- Page 1Windows Vista
- Page 2 Smart Searching
- Page 3 Don’t Panic!
- Page 4 Parental Controls
- Page 5 Hardware and Compatibility Issues
- Page 6 Unsigned Drivers and Gaming
- Page 7 Which Version Should You Buy?
- Page 8 Verdict
Assuming you’ve got a wodge of cash burning a Vista-sized hole in your pocket, you’re going to want to know which version to buy. As ever it’s not as simple as just buying Windows Vista. In fact there are three main retail packages available to buy: Vista Basic, Vista Home Premium and Vista Ultimate. For businesses Microsoft has two principal options – Business and Enterprise – both of which omit the main home entertainment elements such as Media Center, Movie Maker and DVD Maker from the mix making them less appropriate for home use.
Home Basic, is the cheapest option (around £52 upwards for an OEM copy). But to be honest I don’t know why Microsoft bothered. It’s missing so many of Vista’s shiny new features that calling it an upgrade is bit of an affront. With Basic, for example, you don’t get to experience Vista’s cool Aero glass effects or animations, you don’t get Media Center, there’s no facility to run scheduled or network backups, and neither do you get Flip 3D or those rather natty taskbar and Alt-Tab previews. The list doesn’t stop there though. Basic is also missing the DVD authoring feature, HD support in Windows Movie Maker, Tablet PC is missing and so is the fully functioning version of Meeting Space.
Essentially, Vista Basic isn’t a huge improvement over XP. If you are going to put yourself through the hassle and bother of upgrading your operating system, you might as well get as much of an upgrade as you can for your money, and that means plumping for either Home Premium or Ultimate.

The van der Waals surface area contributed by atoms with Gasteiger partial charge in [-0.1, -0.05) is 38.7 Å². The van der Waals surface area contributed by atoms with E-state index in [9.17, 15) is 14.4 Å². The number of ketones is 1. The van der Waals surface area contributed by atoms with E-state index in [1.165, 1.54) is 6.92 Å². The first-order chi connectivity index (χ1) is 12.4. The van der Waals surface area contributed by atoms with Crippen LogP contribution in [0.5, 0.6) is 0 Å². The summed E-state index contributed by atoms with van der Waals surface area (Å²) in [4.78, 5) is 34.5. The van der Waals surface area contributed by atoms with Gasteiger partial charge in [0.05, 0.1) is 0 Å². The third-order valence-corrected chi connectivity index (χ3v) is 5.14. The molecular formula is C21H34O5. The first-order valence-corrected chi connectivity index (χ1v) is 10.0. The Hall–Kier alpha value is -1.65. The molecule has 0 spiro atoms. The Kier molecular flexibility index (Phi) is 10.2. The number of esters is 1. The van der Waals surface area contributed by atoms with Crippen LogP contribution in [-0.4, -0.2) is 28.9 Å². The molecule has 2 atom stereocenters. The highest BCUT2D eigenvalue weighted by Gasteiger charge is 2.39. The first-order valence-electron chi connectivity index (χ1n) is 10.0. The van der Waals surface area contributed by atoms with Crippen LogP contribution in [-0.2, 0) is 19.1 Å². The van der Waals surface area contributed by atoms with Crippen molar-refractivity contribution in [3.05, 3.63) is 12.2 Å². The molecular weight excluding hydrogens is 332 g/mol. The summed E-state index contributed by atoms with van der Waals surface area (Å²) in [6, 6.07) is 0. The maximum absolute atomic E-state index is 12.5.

Which of these two to choose is a more difficult question to answer. For my money, Home Premium offers the best balance between features and price. Ultimate has every home and business feature all in one package. But of the features it does add over Home Premium, most are the sort you are not likely to miss. The most significant are Bitlocker – whole drive and file encryption in conjunction with a TPM chip, the Windows fax software, remote desktop and the shadow file feature mentioned in the section on security above.
Better still, you can pick up an OEM copy of Premium for around £65, which is only about £13 more expensive than Vista Basic. Ultimate starts from around £114 for an OEM copy, a significant leap in price.
If you’re confident in your ability to fix the odd problem by searching Web forums and the like, I wouldn’t bother with the retail packages. They’re a lot more expensive (PC World is currently selling Home Basic for a whopping £179.99, Home Premium for £219.99 and Ultimate for £369.99), and the only significant omission is the lack of technical support from Microsoft. I’m not knocking the provision of technical support here, just the price of it, which at these prices smacks of exploitation. Frankly, you might as well go and buy a new PC with Vista already installed on it.
Neither would I advise buying the cheaper upgrade package. Due to reasons only known to Microsoft a Vista upgrade requires a working version of XP to be running on your PC – you can’t simply feed the machine with an XP CD and product key to validate the install as you could with the Windows 98 to XP upgrade. This means that if you ever want to do a fresh install, format your hard disk and start anew, you’ll have to install XP first, then run the upgrade again.
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